Managing your Inbox

(and still get work done)

How to manage your inbox (and still get work done)


Email is one of the most commonly used methods of communication in business. Less intrusive than a phone call, more professional than a text, it’s both convenient and fast in equal measure.

Technology empowers entrepreneurs to drive their business forward from just about anywhere and is therefore an essential communicational tool. Email allows business owners to communicate with clients and prospective new customers, stay up to date with employees and set their agenda on the go.

However, while email brings multiple benefits, it can be argued that it’s also a hindrance. According to a study by McKinsey Global Institute, more than one-quarter of a worker’s day is spent reading and responding to emails.

Entrepreneurs, CEO’s and managers often receive a large number of emails each day. Reading and responding to each message can be a drain of time and effort. A cluttered email inbox will only frustrate you, so here are four ways to master the art of the inbox and keep the messages to a minimum.

This is where the 80:20 rule comes in to play. 80% of email may need an acknowledgement, a quick and easy answer or even a ‘yes’ or ‘no’.


Constantly checking and responding to emails will only get in the way of more important tasks and interrupt your work flow. Instead, schedule a block of time each day for checking your email. Alternatively you might find it effective to dedicate 10 minutes per hour to email. Find a solution that fits your work style and stick to it.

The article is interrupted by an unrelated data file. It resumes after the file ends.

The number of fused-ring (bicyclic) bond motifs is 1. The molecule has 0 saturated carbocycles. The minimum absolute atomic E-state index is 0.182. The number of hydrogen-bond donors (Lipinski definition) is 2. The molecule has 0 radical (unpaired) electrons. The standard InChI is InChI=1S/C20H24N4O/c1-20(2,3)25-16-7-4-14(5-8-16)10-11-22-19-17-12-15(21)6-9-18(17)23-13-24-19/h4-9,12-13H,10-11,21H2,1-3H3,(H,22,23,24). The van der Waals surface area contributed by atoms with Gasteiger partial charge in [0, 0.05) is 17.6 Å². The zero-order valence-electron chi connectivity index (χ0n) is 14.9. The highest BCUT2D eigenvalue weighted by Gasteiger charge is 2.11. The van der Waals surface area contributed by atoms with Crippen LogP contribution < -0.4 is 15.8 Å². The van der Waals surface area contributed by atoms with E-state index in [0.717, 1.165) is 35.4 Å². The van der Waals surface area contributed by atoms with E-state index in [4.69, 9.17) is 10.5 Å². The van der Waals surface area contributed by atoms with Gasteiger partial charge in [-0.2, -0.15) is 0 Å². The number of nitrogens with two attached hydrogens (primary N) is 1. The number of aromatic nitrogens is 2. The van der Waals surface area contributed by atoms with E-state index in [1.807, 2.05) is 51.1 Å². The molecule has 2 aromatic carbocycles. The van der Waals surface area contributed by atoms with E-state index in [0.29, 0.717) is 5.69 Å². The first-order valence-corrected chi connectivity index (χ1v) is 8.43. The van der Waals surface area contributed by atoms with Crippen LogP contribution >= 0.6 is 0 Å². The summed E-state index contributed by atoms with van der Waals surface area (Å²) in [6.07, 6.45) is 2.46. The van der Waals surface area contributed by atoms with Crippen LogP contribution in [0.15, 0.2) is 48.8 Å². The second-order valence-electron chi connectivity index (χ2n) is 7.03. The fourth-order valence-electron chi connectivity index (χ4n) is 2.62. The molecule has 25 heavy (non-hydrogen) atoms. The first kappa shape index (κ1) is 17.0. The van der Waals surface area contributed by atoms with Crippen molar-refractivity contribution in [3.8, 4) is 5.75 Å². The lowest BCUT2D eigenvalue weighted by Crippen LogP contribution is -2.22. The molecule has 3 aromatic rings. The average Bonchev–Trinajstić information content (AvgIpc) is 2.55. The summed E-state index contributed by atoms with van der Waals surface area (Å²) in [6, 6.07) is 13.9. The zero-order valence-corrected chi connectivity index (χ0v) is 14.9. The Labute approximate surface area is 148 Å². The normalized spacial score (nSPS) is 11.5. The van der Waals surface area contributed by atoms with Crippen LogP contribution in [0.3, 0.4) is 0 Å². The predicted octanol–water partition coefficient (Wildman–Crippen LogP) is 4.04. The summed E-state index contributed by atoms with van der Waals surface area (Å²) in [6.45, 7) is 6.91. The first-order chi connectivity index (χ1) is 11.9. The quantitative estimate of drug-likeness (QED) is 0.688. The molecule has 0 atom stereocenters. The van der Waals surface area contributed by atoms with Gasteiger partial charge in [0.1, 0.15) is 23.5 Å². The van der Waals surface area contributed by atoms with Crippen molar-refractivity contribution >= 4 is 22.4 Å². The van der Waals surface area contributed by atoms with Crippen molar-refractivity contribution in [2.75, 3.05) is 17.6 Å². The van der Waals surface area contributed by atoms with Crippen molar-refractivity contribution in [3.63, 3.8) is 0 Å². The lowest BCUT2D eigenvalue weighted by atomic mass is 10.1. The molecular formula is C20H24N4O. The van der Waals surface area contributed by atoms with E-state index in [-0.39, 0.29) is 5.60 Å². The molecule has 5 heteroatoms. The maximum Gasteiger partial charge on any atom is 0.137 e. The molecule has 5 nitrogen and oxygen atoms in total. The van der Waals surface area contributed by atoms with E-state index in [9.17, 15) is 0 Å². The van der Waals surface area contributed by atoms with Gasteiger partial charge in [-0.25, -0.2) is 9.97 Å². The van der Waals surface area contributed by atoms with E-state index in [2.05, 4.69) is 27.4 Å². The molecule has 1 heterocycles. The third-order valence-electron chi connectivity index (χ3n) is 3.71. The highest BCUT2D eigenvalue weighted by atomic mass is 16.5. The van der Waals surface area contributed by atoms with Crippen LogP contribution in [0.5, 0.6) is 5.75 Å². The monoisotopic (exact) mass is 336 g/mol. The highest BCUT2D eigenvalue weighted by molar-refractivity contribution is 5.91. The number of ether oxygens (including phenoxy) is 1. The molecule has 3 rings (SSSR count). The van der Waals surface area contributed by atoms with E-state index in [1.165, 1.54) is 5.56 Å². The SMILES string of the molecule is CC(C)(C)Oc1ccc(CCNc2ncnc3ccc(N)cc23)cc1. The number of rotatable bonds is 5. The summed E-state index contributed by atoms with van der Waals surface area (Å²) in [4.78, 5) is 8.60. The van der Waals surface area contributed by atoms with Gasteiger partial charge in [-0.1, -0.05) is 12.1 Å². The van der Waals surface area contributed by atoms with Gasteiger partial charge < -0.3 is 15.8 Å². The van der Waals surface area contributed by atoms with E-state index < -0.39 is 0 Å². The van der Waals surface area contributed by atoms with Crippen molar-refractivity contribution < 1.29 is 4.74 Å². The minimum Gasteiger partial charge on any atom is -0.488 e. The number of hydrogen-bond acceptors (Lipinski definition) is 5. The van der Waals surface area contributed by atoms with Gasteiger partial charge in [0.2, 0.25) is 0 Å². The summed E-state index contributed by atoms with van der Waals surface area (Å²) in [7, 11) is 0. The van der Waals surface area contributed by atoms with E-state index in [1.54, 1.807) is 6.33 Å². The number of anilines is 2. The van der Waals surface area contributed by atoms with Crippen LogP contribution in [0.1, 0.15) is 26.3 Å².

Immediate action will enable you to keep in control of your email inbox. The idea is to not delay or postpone what can be done right away. When checking your messages, browse and delete spam/promotional emails quickly. Once you’ve downscaled the number of messages, you’ll be better equipped to assess and prioritise which emails require your time and efforts. Always try to act fast. If you’re unable to respond with an answer or solution, communicate and tell the sender that you will be in touch shortly.


Newsletters and campaign adverts can clog your inbox and bury more important messages into the pile. Get to grips with the clutter and unsubscribe from anything you no longer want to hear about. Try using to review your existing sign ups and consider removing your email address from any unwanted email campaigns.


Some emails can often be deleted, however you’ll want to keep some historic messages, specifically those, which are related to important business affairs. Correspondence between clients and employees should be grouped and filed to help clarify any miscommunication down the line. Create labels, folders and categories as a way of filling your emails so that they can be easily accessed in the future should you need to do so.